A day or so ago my wife and I watch a DVD, "Julie and Julia." As critics have said, it was a delightful show with good acting and a theme to keep you interested. Although I am not Italian, I was raised in the Italian part of town and enjoy good foods and eating. During one trip to Paris to attend a conference, I enjoyed a Bistro and everyday good food of the French culture.
There was a small section in the movie that I felt quite close to as Julie (Amy Adams) is blogging about her culinary trials and tribulations and writes, "Is there anyone reading this? Is there any one out there?" Ahhh, Julie. I know the feeling.
If on cue, I received an e-mail from Kaitlyn Cole who works with Onlineuniversities.com. She pointed out that her organization recently published "20 Essential Books on U.S. Education Policy." She thought my readers might be interested. I agree. You can see the list at: http://www.onlineuniversities.com/blog/2010/10/20-essential-books-on-u-s-education-policy/ . I was a little concerned that if I looked at the list of books I might feel left behind--I do get overwhelmed with my readings at times. But it is a good list in as much as a couple of the books I once housed in my library.
One of the books I actually read and made use of. It is "The Homework Myth" by Alfie Kohn. So I went to my bookshelf and looked for it. Not there--probably loaned it out and it hasn't come home. But I remember it. Mr. Kohn (and I) dislike grades and grading and.....Homework. I haven't read the most recent research on homework but I suspect it will be saying the same thing.....that homework does not increase knowledge or grades. That is a generalization since I believe that small doses of homework and for specific reasons beyond just doing it might show value. But by and large homework just tires us all out and the teacher still have to correct and grade it. Mr. Kohn has a website: alfiekohn.org.
I use to tell my parents at the first PTA meeting my thoughts on not sending homework home and I was surprised to find most were acceptable to this policy. Many European countries do not send home assignments but I have not done my research on this for some time....so take me with a grain of salt.
However, my point being that this is an interesting list on the onlineuniversities.com blog. Kaitlyn--thank you for the headsup e-mail.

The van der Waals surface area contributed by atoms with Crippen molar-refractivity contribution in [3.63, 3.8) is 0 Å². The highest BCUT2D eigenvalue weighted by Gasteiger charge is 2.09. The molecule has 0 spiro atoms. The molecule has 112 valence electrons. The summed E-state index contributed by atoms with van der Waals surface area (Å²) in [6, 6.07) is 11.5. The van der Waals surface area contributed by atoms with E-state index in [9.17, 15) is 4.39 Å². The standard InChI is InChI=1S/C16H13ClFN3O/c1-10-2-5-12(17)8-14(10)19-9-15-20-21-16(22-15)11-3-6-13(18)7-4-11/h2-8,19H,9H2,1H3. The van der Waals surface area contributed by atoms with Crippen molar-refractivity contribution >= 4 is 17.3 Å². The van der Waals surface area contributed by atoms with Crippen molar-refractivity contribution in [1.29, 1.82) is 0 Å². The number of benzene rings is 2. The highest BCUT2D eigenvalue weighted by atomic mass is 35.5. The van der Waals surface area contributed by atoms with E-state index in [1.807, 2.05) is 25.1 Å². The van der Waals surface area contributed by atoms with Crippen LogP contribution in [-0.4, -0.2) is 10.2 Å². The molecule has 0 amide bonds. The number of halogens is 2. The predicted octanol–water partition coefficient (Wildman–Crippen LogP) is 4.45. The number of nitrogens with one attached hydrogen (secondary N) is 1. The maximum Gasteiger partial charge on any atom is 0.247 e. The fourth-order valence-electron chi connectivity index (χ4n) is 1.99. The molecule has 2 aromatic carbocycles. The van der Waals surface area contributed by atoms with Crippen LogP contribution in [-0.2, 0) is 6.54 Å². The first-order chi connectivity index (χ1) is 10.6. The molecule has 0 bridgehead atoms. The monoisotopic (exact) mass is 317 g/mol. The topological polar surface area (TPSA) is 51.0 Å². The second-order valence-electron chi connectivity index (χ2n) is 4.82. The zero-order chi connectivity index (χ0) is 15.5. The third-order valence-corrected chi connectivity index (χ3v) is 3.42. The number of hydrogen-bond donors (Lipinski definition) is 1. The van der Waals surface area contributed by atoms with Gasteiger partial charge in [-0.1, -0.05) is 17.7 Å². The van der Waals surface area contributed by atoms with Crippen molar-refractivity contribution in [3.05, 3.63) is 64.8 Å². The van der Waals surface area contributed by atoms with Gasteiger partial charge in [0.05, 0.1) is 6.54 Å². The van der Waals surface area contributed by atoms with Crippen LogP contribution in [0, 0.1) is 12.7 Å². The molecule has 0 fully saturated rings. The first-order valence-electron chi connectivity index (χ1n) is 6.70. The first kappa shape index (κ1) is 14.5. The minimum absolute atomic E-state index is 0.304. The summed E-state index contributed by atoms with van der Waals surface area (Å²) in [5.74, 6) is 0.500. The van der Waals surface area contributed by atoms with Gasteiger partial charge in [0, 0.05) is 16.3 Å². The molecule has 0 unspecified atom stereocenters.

Then following Kaitly's note, I got an e-mail from Emma Taylor at Accreditedonlinecolleges.com pointing out an article on "10 Shocking Stats on the State of the U.S. Education." It would be interesting to check out some of the statistics that the article quoted. For example, 43 percent and 53 percent of eighth graders receive inadequate music and visual arts. My initial thoughts was that this seems low--I would suspect 60 to 70 percent of eighth grade students receive little or no instruction in music and art. But I am a biased ex-music teacher. You can find the complete article at http://www.accreditedonlinecolleges.com/blog .
One of these days I am going to do several blogs on distance learning. I am a believer. And have taught for an on-line university.
I am also looking into bullying. It seems to be a popular topic these days. But it happened in my classroom. I don't think it will go away without education and supervision. Parents, you can help on this.
I would like to thank Julia Child for teaching me how to make an omelet. I use to fuss and worry and carefully tilt the pan and raise my blood pressure when making an omelet. Then one day I watched a video of Julia making omelets--many of them. Some of them actually landed in the stove. But she'd pour the eggs in the pan, shake the devil out of them and then plop them onto the plate. I tried it and it worked. Thanks, Julia. You're a good teacher.
Have you thanked a teacher today?